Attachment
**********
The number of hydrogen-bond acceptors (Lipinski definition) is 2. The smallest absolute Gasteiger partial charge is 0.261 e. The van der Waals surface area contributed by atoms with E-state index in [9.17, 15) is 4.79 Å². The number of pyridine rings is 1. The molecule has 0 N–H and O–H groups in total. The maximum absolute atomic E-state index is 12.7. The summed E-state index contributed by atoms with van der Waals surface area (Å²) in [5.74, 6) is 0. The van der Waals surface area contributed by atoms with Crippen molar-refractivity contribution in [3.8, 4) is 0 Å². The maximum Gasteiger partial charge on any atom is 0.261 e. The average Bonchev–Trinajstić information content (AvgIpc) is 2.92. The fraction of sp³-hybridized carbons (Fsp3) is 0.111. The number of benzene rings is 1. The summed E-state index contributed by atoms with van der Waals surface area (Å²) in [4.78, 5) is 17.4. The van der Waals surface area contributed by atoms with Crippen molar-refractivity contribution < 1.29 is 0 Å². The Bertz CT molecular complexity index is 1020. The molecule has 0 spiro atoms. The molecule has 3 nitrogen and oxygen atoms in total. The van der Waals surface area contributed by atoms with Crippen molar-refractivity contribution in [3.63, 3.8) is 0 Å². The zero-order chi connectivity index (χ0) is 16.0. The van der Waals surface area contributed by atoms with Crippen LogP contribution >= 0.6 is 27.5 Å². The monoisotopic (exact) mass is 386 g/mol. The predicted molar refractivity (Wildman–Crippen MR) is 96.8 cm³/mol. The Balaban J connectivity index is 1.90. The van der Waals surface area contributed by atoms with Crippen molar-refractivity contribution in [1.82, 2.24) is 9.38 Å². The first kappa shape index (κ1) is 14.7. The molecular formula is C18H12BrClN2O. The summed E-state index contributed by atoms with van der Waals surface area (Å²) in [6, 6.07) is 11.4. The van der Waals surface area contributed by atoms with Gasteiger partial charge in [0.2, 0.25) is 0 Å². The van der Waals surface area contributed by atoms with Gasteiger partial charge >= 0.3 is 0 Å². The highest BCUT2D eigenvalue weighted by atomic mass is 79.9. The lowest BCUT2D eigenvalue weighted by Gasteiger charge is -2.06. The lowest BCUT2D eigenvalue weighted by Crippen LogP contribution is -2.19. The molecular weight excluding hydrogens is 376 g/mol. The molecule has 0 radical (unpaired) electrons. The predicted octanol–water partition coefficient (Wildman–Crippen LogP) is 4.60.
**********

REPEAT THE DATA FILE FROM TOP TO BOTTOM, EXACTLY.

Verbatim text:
The number of hydrogen-bond acceptors (Lipinski definition) is 2. The smallest absolute Gasteiger partial charge is 0.261 e. The van der Waals surface area contributed by atoms with E-state index in [9.17, 15) is 4.79 Å². The number of pyridine rings is 1. The molecule has 0 N–H and O–H groups in total. The maximum absolute atomic E-state index is 12.7. The summed E-state index contributed by atoms with van der Waals surface area (Å²) in [5.74, 6) is 0. The van der Waals surface area contributed by atoms with Crippen molar-refractivity contribution in [3.8, 4) is 0 Å². The maximum Gasteiger partial charge on any atom is 0.261 e. The average Bonchev–Trinajstić information content (AvgIpc) is 2.92. The fraction of sp³-hybridized carbons (Fsp3) is 0.111. The number of benzene rings is 1. The summed E-state index contributed by atoms with van der Waals surface area (Å²) in [4.78, 5) is 17.4. The van der Waals surface area contributed by atoms with Crippen molar-refractivity contribution < 1.29 is 0 Å². The Bertz CT molecular complexity index is 1020. The molecule has 0 spiro atoms. The molecule has 3 nitrogen and oxygen atoms in total. The van der Waals surface area contributed by atoms with Crippen molar-refractivity contribution in [3.63, 3.8) is 0 Å². The zero-order chi connectivity index (χ0) is 16.0. The van der Waals surface area contributed by atoms with Crippen LogP contribution >= 0.6 is 27.5 Å². The monoisotopic (exact) mass is 386 g/mol. The predicted molar refractivity (Wildman–Crippen MR) is 96.8 cm³/mol. The Balaban J connectivity index is 1.90. The van der Waals surface area contributed by atoms with Crippen molar-refractivity contribution in [1.82, 2.24) is 9.38 Å². The first kappa shape index (κ1) is 14.7. The molecular formula is C18H12BrClN2O. The summed E-state index contributed by atoms with van der Waals surface area (Å²) in [6, 6.07) is 11.4. The van der Waals surface area contributed by atoms with Gasteiger partial charge in [0.2, 0.25) is 0 Å². The van der Waals surface area contributed by atoms with Gasteiger partial charge >= 0.3 is 0 Å². The highest BCUT2D eigenvalue weighted by atomic mass is 79.9. The lowest BCUT2D eigenvalue weighted by Gasteiger charge is -2.06. The lowest BCUT2D eigenvalue weighted by Crippen LogP contribution is -2.19. The molecular weight excluding hydrogens is 376 g/mol. The molecule has 0 radical (unpaired) electrons. The predicted octanol–water partition coefficient (Wildman–Crippen LogP) is 4.60.